The entire organ is going to New Haven, from the console, to all 2,932 pipes, to the pieces in between. All of the parts will be examined, and when replacements are needed they’ll be constructed to the original specifications. In the meantime, the chambers in Dimnent that house the pipes and other out-of-sight components will be renovated.

The organ resulted from the cornerstone ceremony for the chapel in October of 1927. As he closed remarks prepared for the event, the Rev. Henry J. Veldman, a member of the Board of Trustees and 1892 graduate, saw John Nykerk of the faculty in the audience, and, as a light-hearted and impromptu aside, said, “And now, Prof., as head of the music department I hope you will provide that beautiful chapel with a suitable organ.”

Others were listening. Shortly after the ceremony, William Arendhorst approached Professor Nykerk and offered to donate the instrument with his father Bernard and brother John.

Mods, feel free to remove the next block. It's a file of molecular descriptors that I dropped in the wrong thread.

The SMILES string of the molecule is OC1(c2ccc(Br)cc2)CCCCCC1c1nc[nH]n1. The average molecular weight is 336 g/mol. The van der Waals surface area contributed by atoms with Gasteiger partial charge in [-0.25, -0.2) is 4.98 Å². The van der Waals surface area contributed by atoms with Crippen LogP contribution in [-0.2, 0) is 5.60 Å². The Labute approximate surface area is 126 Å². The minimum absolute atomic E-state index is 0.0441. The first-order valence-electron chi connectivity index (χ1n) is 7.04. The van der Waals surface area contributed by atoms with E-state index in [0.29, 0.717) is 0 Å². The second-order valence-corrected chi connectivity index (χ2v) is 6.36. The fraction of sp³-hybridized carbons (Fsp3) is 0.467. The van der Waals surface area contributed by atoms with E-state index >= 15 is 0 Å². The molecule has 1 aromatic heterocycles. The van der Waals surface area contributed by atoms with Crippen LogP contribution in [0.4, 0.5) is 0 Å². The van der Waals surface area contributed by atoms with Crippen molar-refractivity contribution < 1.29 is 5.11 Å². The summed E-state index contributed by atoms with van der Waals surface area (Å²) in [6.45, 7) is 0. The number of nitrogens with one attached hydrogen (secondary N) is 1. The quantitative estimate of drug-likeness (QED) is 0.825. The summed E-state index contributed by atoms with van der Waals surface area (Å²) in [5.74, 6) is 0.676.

The organ and the chapel chimes were dedicated on June 17, 1929, 10 days after the dedication ceremony for the chapel. Period accounts place the organ’s cost at $25,000, which was 10 percent of what it cost to build Dimnent.

Note: Provisions have been made to fill the void resulting from the Skinner organ’s absence. The Pels and Van Leeuwen organ remains, of course, as does the J.W. Walker & Sons organ in the teaching studio completed in 2000, but the college is also renting a large electronic organ from the Westfield Organ Company—the same firm that supplies instruments to the Grand Rapids Symphony for concerts.

This article, written by Greg Olgers '87, was originally featured in the February 2005 issue of news from Hope College.

Photo Gallery Featuring the Skinner Organ's Return

The college's Skinner organ has returned from its two-year restoration better than ever.

A Jewel in the Crown (December 2006 news from Hope College)